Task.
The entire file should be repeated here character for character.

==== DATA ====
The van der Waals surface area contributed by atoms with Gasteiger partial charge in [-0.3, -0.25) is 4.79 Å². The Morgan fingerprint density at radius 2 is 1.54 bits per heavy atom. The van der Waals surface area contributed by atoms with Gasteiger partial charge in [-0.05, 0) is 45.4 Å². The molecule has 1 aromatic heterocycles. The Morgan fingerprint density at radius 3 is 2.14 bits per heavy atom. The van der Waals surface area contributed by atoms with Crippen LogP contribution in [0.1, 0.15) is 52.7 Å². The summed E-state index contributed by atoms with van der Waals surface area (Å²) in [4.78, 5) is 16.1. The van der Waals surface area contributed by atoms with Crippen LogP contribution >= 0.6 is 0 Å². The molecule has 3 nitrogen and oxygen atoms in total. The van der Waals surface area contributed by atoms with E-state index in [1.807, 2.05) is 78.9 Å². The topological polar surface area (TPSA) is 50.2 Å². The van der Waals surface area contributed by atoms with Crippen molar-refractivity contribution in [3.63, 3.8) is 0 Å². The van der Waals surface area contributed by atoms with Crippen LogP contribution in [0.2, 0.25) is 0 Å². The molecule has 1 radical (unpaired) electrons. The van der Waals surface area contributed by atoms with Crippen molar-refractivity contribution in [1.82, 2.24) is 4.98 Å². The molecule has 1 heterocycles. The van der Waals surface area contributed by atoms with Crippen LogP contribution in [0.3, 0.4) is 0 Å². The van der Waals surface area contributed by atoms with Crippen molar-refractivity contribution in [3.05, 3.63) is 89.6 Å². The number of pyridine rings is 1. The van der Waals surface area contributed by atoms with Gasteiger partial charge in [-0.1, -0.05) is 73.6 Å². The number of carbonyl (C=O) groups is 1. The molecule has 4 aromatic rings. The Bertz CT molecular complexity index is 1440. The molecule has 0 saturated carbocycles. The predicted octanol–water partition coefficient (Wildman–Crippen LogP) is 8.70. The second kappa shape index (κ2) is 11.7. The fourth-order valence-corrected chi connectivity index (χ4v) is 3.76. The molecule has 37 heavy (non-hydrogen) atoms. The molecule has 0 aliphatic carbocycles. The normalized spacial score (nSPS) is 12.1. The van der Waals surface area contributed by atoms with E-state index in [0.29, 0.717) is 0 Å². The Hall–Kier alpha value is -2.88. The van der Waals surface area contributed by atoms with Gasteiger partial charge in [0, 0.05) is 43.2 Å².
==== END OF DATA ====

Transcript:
The van der Waals surface area contributed by atoms with Gasteiger partial charge in [-0.3, -0.25) is 4.79 Å². The Morgan fingerprint density at radius 2 is 1.54 bits per heavy atom. The van der Waals surface area contributed by atoms with Gasteiger partial charge in [-0.05, 0) is 45.4 Å². The molecule has 1 aromatic heterocycles. The Morgan fingerprint density at radius 3 is 2.14 bits per heavy atom. The van der Waals surface area contributed by atoms with Crippen LogP contribution in [0.1, 0.15) is 52.7 Å². The summed E-state index contributed by atoms with van der Waals surface area (Å²) in [4.78, 5) is 16.1. The van der Waals surface area contributed by atoms with Crippen LogP contribution >= 0.6 is 0 Å². The molecule has 3 nitrogen and oxygen atoms in total. The van der Waals surface area contributed by atoms with E-state index in [1.807, 2.05) is 78.9 Å². The topological polar surface area (TPSA) is 50.2 Å². The van der Waals surface area contributed by atoms with Crippen molar-refractivity contribution in [3.63, 3.8) is 0 Å². The van der Waals surface area contributed by atoms with Crippen LogP contribution in [0.2, 0.25) is 0 Å². The molecule has 1 radical (unpaired) electrons. The van der Waals surface area contributed by atoms with Crippen molar-refractivity contribution in [1.82, 2.24) is 4.98 Å². The molecule has 1 heterocycles. The van der Waals surface area contributed by atoms with Crippen LogP contribution in [0.3, 0.4) is 0 Å². The van der Waals surface area contributed by atoms with Crippen molar-refractivity contribution in [3.05, 3.63) is 89.6 Å². The number of pyridine rings is 1. The van der Waals surface area contributed by atoms with Gasteiger partial charge in [-0.1, -0.05) is 73.6 Å². The number of carbonyl (C=O) groups is 1. The molecule has 4 aromatic rings. The Bertz CT molecular complexity index is 1440. The molecule has 0 saturated carbocycles. The predicted octanol–water partition coefficient (Wildman–Crippen LogP) is 8.70. The second kappa shape index (κ2) is 11.7. The fourth-order valence-corrected chi connectivity index (χ4v) is 3.76. The molecule has 37 heavy (non-hydrogen) atoms. The molecule has 0 aliphatic carbocycles. The normalized spacial score (nSPS) is 12.1. The van der Waals surface area contributed by atoms with E-state index in [0.29, 0.717) is 0 Å². The Hall–Kier alpha value is -2.88. The van der Waals surface area contributed by atoms with Gasteiger partial charge in [0, 0.05) is 43.2 Å².